Speaking of politics, my favorite exhibit was Power & Politics, which opened during the 2016 election season. Did you know that eight presidents came from Cleveland? Two were assassinated (Garfield & McKinley), plus an attempt on a third (Taft). The Western Reserve Historical Society possesses one of the country's largest collections of campaign ephemera, which is (fun fact!) a long-time interest of mine. Maybe it's the marketer in me, but I love old campaign buttons.

I particularly love old Eisenhower paraphernalia, in part because I did my second-grade presidential report on him. Don't laugh! Those reports were a big deal, man, & we all became very possessive & defensive of "our" presidents. Plus, how great a slogan is "I like Ike"? My kingdom to anyone who can help me get my hands on an Ike button of my own!

Mike & I split up for part of our time at the museum, based on our interests. I spent a long time wandering the Wow Factor exhibit, which features 100 garments, accessories, & pieces of jewelry worn by Clevelanders throughout the last 150 years. I even spotted a dress created by Project Runway contestant Valerie Mayen (who owns a local shop called Yellowcake) & one worn by Cleveland blogger & DJ/PR gal extraordinaire Reena Samaan Goodwin.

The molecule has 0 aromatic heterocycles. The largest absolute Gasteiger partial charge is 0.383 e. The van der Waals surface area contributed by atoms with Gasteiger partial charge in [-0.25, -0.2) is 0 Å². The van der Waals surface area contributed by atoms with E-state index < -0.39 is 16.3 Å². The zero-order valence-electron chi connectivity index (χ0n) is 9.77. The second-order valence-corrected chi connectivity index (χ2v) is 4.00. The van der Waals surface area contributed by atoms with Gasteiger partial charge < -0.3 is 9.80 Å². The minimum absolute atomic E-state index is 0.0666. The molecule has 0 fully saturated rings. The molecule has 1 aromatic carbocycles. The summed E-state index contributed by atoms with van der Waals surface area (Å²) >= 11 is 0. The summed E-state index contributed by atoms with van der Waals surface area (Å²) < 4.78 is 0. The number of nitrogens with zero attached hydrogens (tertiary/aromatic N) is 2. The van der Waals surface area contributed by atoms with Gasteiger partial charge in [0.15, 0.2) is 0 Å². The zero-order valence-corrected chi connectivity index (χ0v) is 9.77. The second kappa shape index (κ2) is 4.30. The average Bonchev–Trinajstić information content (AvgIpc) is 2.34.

There's much more to the museum, including the Bingham-Hanna Mansion & Hay-McKinney Mansion galleries, the Setting the World in Motion exhibit (which includes a huge Goodyear gondola!), the entire Crawford Auto Aviation Museum (so many cars), a kids' section, & plenty of Cleveland-themed art, plus a gorgeous courtyard that was, upon our visit, covered in snow.

To cap off our trip, we went for a quick ride on the 1910 Euclid Beach Park Grand Carousel, relocated & restored more than 40 years after the park's closure. The price of general admission includes two rides! Have I ever told you that I love carousels? Mike was a good sport about it, though he didn't quite share my level of enthusiasm. (I chose a horse named Gertrude, in case you were curious. Yes, they're all labeled with names.)

If you live in Northeast Ohio & are looking for a fascinating but low-key museum day, I can't recommend the Cleveland History Center highly enough. I look forward to continuing to visit as the exhibits & featured artifacts change. Know thy city!

And one last thing: I'll also be attending the Western Reserve Historical Society's upcoming fundraiser Somewhere in Time: Satin & Soot, held January 27th. Tickets for this 1870s-themed costume party begin at $50, with all proceeds benefiting WRHS in providing continued education & public programs. Join me!

Disclosure: I was provided two tickets to the Cleveland History Center to visit the Cleveland Starts Here® exhibit in exchange for my honest review, & I will be attending the Satin & Soot event as a member of the media. I am a member of the Western Reserve Historical Society. All views are, as always, entirely my own!